A house fire in in the 4000 block of Glenrose Street in Kensington caused major damage and required the evacuation of an elderly woman and her caregiver, according to scanner traffic.
Montgomery County Fire and Rescue Service received a call just after 3:15 p.m. on Monday. As many as six fire engines were on the scene, closing a southbound lane of traffic on nearby Connecticut Avenue.
Sections of the home’s living room, garage and upstairs appeared to sustain heavy damage. Montgomery County Fire and Rescue spokesman Assistant Chief Scott Graham said he was awaiting an incident report before releasing information.
Montgomery County Council President Roger Berliner (D-Potomac-Bethesda) wants state transportation officials to consider using the shoulder lanes of the American Legion Bridge to ease traffic on a notoriously clogged section of the Beltway.
The impetus for a letter Berliner and Fairfax County Board of Supervisors Chair Sharon Bulova sent last week to their respective state transportation agencies is the pending introduction of High Occupancy Toll (HOT) lanes on the Virginia section of the Beltway.
Berliner is concerned that the HOT lanes, and the seven-mile gap between them and the I-270 HOV lanes in Maryland, will cause the American Legion Bridge to become even more of a “chokehold” for Montgomery County commuters.
Those concerns set up what Berliner characterized as a historic July meeting between officials from Montgomery and Fairfax Counties.
“Montgomery County and Fairfax County have literally never sat down together,” Berliner said Monday. “We can compete for new business but we can talk together. We can work together. We have put this before the state highway leaders and said, ‘We need you to understand that by the end of the year, Virginia will have these HOT lanes and the traffic is only going to get worse.’”
The HOT lanes will run from the Springfield Interchange to just north of the Dulles Toll Road.
“This effort is designed to see if we can come up with an interim solution, not a perfect solution,” Berliner said.
The letter specifically asks the state transportation agencies to examine using shoulder lanes as exclusive bus lanes or for general HOV traffic during peak hours.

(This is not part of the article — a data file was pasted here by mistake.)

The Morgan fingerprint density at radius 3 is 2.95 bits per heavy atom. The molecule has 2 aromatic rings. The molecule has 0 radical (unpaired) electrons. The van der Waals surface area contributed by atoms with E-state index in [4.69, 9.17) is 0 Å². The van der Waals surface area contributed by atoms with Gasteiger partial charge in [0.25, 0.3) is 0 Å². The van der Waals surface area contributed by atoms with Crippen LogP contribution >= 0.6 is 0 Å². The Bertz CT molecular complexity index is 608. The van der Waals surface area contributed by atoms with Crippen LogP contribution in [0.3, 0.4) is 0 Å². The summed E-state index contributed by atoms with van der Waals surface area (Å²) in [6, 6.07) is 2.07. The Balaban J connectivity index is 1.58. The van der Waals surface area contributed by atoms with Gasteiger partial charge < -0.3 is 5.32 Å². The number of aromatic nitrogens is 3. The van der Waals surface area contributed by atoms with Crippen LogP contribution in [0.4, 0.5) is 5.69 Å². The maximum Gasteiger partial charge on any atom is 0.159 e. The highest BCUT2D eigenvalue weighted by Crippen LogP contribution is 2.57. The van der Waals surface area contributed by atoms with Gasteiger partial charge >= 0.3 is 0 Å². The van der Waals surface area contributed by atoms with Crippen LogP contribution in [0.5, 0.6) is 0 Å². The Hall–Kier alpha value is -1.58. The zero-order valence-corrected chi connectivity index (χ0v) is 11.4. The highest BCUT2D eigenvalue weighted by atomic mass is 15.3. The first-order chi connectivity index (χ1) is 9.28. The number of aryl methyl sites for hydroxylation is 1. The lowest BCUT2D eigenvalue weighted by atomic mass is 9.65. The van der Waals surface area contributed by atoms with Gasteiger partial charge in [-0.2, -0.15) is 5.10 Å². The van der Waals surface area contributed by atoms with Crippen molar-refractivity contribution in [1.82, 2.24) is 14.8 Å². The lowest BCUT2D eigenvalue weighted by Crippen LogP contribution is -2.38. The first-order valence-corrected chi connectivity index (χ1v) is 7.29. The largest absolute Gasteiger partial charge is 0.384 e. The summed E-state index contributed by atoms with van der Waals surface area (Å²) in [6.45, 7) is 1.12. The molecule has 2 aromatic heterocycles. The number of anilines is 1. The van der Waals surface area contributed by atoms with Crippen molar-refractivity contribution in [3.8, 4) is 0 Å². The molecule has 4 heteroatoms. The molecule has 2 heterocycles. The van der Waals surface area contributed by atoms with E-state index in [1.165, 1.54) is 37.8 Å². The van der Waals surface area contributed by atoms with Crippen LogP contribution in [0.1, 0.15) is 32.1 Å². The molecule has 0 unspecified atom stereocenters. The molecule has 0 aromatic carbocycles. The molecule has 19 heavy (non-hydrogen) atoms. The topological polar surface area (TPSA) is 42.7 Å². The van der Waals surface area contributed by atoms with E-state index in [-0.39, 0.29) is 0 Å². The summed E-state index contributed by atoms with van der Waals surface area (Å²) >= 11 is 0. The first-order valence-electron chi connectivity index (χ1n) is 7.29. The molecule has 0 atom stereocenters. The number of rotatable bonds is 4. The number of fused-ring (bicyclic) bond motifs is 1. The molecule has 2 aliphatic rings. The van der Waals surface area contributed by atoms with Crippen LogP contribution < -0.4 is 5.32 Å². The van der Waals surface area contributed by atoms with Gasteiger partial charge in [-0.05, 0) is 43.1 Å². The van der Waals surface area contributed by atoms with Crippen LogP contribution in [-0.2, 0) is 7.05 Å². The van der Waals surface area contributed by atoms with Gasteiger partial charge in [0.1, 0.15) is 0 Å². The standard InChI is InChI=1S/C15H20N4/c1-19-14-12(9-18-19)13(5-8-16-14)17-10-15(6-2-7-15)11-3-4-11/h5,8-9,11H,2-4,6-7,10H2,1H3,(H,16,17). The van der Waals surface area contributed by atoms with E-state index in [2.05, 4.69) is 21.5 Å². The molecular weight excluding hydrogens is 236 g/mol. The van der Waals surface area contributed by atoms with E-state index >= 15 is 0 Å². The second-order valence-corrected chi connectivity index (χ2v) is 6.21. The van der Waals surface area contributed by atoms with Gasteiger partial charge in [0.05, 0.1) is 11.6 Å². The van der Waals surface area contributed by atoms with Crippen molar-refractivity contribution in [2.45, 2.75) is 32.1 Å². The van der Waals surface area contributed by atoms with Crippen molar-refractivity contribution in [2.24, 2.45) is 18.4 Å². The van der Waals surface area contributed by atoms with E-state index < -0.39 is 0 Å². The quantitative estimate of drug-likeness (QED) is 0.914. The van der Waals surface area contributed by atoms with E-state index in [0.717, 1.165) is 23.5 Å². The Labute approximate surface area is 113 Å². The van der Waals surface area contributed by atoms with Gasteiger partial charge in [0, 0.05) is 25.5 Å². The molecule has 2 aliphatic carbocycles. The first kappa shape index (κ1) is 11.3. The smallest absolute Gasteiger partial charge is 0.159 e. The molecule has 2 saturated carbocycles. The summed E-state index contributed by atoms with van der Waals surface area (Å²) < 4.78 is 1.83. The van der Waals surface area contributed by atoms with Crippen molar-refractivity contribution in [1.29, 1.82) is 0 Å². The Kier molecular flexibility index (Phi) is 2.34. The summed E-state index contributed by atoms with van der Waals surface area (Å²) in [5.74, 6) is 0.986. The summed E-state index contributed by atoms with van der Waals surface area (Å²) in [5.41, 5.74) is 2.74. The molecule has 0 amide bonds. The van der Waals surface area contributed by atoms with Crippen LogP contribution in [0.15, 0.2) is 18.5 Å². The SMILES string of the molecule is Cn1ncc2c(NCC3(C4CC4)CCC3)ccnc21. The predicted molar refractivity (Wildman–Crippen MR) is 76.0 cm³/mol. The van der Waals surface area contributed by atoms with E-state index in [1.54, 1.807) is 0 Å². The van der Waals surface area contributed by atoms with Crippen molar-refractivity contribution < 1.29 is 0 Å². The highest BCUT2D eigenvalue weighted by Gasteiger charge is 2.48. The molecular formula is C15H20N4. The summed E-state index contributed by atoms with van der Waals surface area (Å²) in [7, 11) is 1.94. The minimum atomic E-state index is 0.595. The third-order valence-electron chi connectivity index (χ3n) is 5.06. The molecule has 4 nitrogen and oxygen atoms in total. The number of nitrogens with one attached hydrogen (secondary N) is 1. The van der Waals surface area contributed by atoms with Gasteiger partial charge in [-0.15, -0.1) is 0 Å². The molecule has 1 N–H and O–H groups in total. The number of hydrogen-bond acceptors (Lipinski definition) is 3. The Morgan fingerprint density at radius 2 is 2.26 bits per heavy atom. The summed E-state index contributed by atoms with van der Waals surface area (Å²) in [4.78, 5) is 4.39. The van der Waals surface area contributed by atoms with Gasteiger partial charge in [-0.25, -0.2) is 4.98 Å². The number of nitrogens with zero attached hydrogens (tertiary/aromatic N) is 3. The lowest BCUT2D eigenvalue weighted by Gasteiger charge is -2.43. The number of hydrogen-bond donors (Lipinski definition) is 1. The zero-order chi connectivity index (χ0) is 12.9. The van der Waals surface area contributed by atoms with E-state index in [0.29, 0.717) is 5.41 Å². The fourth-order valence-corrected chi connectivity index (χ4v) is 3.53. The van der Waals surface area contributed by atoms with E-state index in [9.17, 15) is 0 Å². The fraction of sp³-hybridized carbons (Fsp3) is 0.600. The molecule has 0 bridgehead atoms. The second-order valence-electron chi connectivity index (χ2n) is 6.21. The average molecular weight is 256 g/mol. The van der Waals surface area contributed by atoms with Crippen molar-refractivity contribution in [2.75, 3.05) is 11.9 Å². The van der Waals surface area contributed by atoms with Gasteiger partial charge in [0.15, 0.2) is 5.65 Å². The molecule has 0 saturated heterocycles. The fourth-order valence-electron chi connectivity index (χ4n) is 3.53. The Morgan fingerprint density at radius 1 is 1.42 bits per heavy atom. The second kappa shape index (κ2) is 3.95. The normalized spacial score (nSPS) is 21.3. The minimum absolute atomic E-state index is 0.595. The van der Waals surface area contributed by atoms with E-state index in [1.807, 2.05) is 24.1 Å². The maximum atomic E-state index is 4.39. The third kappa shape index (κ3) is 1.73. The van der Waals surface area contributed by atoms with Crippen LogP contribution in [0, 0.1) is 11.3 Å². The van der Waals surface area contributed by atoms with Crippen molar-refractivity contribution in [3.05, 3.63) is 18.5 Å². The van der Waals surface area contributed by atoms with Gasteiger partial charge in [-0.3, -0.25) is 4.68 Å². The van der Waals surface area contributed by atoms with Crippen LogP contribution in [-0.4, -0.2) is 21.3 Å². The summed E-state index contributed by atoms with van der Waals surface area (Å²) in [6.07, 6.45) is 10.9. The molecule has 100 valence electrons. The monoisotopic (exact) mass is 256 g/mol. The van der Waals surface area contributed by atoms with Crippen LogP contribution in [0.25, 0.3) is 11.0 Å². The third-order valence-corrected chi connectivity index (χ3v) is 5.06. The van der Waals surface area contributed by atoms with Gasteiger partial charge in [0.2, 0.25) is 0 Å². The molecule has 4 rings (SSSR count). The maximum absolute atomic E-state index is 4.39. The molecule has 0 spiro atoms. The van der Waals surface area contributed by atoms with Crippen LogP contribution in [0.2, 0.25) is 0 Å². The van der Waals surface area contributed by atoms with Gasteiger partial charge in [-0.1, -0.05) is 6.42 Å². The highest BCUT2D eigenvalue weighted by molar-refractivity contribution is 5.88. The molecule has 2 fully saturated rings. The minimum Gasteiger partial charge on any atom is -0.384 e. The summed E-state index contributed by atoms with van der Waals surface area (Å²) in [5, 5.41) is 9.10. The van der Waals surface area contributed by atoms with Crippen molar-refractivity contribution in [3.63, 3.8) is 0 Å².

Flickr photo by raueri
A group of local entrepreneurs got a crash course in how to pitch their businesses at Startup Maryland’s stop in Bethesda on Monday afternoon.
A select few then got to board the bus, stopped at the corner of Cordell and Woodmont Avenues near Bethesda Green, and film a three to five minute pitch to be judged by a panel of experts.
The top eight businesses statewide will move on to a November entrepreneur expo. The winner and runner-up will get spots in major 2013 pitch events, where Startup Maryland hopes they can find angel investors and other connections to help their businesses prosper.
“We’ve been flabbergasted by the number of people, the diversity of the businesses,” said Julie Lenzer Kirk, executive director of the Maryland Center for Entrepreneurship and an organizer of the project. “There are some real gems here that we just don’t hear about. So that’s what we want to do, we want to bring these incredible companies into the light.”
The Bethesda Green stop was one of three planned for Montgomery County, and according to organizers, a natural place to find start-up businesses looking for money and exposure.
“We know it’s here. This was one of the more comprehensive stops,” said Michael Binko, another organizer of the tour whose Kloudtrack financial services firm began in Bethesda in the offices of an angel investor.
A panel including Honest Tea founder and CEO Seth Goldman gave critiques of proposals during an afternoon workshop that included pitches from Bethesda-based Gator Ron’s Zesty Sauces, A.I.R. Lawn Care and Joyful Bath Co.
Binko and Kirk are encouraging people to vote on the video pitches when they go online in October. For more information on Startup Maryland, visit its Facebook page.
Maryland Senators Ben Cardin (D) and Barbara Mikulski (D) and Rep. Chris Van Hollen (D) came to Bethesda on Monday to cut Montgomery County a $40 million check.
The state’s Congressional delegation was out in full force to tout federal funding it helped secure for the Wisconsin Avenue pedestrian tunnel crossing project at the Medical Center Metro station.
The project, to be designed, constructed and managed by Montgomery County, will connect the National Institutes of Health with the Walter Reed National Military Medical Center via a shallow tunnel and bank of high-speed elevators down to the Metro platform.